Afghan army soldiers, like the one pictured here, will be responsible for protecting Kabul and holding critical cities and roads together after the planned 2014 American troop withdrawal.
Afghan army soldiers, like the one pictured here, will be responsible for protecting Kabul and holding critical cities and roads together after the planned 2014 American troop withdrawal. Anja Niedringhaus/AP
This past weekend brought news of more violence in Afghanistan.
Seven Western troops, five Afghan police officers and at least 18 civilians were killed in Afghanistan. The toll included six Americans killed by a single bomb in Wardak province, south of Kabul.
Also over the weekend, The New York Times reported further details about a video that surfaced last month showing the Taliban's public execution of a woman accused of adultery in Parwan province, north of Kabul. In the video, the Times reports, "Taliban members can be heard saying that the executioner is the woman's husband, though Afghan officials offered conflicting accounts of what transpired in the village, Qol-i-Heer."
The ongoing violence and lawlessness within Afghanistan raise concerns about the future of the country after the planned U.S. troop withdrawal in 2014. On Tuesday's Fresh Air, New Yorker reporter Dexter Filkins, who just returned from his latest reporting trip to Afghanistan, joins Terry Gross for a discussion about the many volatile factions within Afghanistan and explains why the future of the country looks so grim.
James Hill/Knopf Books
Dexter Filkins James Hill/Knopf Books
"The greatest failure is that we haven't really built a state that holds the country together," he says. "There is a state. It's a very flimsy, ramshackle, corrupt thing and most people recognize it and see it as such. And I guess the big question we all face, as the Americans and the rest of NATO draws down is: Is this ramshackle, hodgepodge thing that we've built called the Afghan state — is it going to hold together? Is it going to stand on its own when we leave? Boy, I don't know. I don't know if I'd put my money on that or for how long. That's a very risky proposition."
The U.S. military is now pushing Afghans into the field to take over the fighting as quickly as possible, even when failure is likely, reports Filkins. There are growing questions about who will train and fund the Afghan army after the U.S. departs. And many Afghans are convinced that their country will plunge into a civil war as soon as U.S. troops pull out.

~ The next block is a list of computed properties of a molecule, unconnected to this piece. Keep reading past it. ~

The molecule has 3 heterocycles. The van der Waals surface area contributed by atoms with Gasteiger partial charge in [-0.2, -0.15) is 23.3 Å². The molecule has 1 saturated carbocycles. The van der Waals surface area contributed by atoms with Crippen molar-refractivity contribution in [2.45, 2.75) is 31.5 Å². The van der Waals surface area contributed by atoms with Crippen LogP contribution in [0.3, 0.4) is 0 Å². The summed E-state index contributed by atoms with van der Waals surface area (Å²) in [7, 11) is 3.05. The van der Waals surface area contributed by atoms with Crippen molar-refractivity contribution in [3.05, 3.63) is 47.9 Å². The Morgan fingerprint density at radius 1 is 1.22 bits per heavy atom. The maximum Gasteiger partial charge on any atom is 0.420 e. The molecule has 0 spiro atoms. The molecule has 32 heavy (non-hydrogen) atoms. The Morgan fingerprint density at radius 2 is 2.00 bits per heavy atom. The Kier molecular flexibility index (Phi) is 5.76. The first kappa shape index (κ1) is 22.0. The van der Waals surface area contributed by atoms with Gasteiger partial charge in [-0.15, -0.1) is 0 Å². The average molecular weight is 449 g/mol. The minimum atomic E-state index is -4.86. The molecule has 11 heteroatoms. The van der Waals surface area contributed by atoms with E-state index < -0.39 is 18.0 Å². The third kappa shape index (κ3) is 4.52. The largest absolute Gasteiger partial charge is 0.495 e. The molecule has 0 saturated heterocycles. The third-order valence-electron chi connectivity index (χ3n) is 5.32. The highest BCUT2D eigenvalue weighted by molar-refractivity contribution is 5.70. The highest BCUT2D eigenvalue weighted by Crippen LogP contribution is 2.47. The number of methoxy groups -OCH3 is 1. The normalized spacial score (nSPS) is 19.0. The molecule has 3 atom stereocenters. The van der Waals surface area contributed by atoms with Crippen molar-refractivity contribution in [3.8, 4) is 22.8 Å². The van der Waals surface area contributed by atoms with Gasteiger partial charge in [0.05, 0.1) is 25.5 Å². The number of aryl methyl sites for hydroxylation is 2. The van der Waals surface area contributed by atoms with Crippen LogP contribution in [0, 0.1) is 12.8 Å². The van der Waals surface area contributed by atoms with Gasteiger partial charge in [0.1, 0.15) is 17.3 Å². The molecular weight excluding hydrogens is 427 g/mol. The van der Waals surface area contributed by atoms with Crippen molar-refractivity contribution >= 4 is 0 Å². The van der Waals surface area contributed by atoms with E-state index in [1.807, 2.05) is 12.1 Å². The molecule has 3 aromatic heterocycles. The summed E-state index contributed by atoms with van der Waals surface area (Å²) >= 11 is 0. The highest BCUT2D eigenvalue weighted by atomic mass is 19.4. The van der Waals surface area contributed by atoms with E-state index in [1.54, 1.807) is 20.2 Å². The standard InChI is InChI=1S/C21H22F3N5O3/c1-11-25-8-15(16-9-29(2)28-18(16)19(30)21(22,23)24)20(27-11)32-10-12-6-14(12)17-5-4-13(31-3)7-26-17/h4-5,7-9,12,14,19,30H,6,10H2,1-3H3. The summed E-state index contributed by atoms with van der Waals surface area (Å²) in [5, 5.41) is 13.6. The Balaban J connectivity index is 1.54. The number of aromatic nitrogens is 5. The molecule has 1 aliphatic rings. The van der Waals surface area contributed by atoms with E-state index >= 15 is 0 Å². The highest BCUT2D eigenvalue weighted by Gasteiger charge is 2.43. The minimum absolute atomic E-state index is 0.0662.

"[One man] told me, 'If you guys aren't here, what do we have at the end of the day?' " says Filkins. "He's got no confidence that the Afghan army — which the Americans are spending billions of dollars trying to train and get ready — will be able to carry the day. And so I think what he sees when he looks into the future is a replay of what happened in the 1990s, when the Soviet Union left."
Filkins explains that after the Soviets left, lawless bands of militias took over Afghanistan. It was a time of utter chaos, when Afghans in Kabul couldn't leave their homes because of safety concerns. Electricity disappeared, schools closed and the government stopped functioning. That only changed after the Taliban took over in the fall of 1996 and started enacting their own brutal form of Islamic justice.
The Taliban still maintain a stronghold in many areas of Afghanistan. And now, says Filkins, the militias are popping up again too.
"In some cases it's the same people 20 years older," he says. "Essentially what happened is that the militias became political parties and now the big question is, are the political parties going to become militias again? Are the parties going to arm? We'll see."
On what the U.S. has achieved in Afghanistan
"If you want to make a little scorecard, I'd say over on the achievement side I'd put education and the education of women in particular. There were absolutely no — zero — girls in school by the time the Americans came in, in 2001. That's probably the biggest [achievement]. And the modern world came to Afghanistan. If you're a kid growing up in Kabul, their lives are so different than they would have been."
On the militias allied to the government in Afghanistan
"Some of them are paid by the Americans. Some of them are paid by the Afghan government. It's sort of: keep order, keep the Taliban out. But the trouble is, these militias are now stronger than the government itself and the police chiefs will tell you that. They'll say: We couldn't have gotten rid of the Taliban without these guys but now we can't get rid of these guys. It's pretty troubling."
On the transition
"The Americans are coming out and we're putting the Afghan police and army in our place with a hope and a prayer."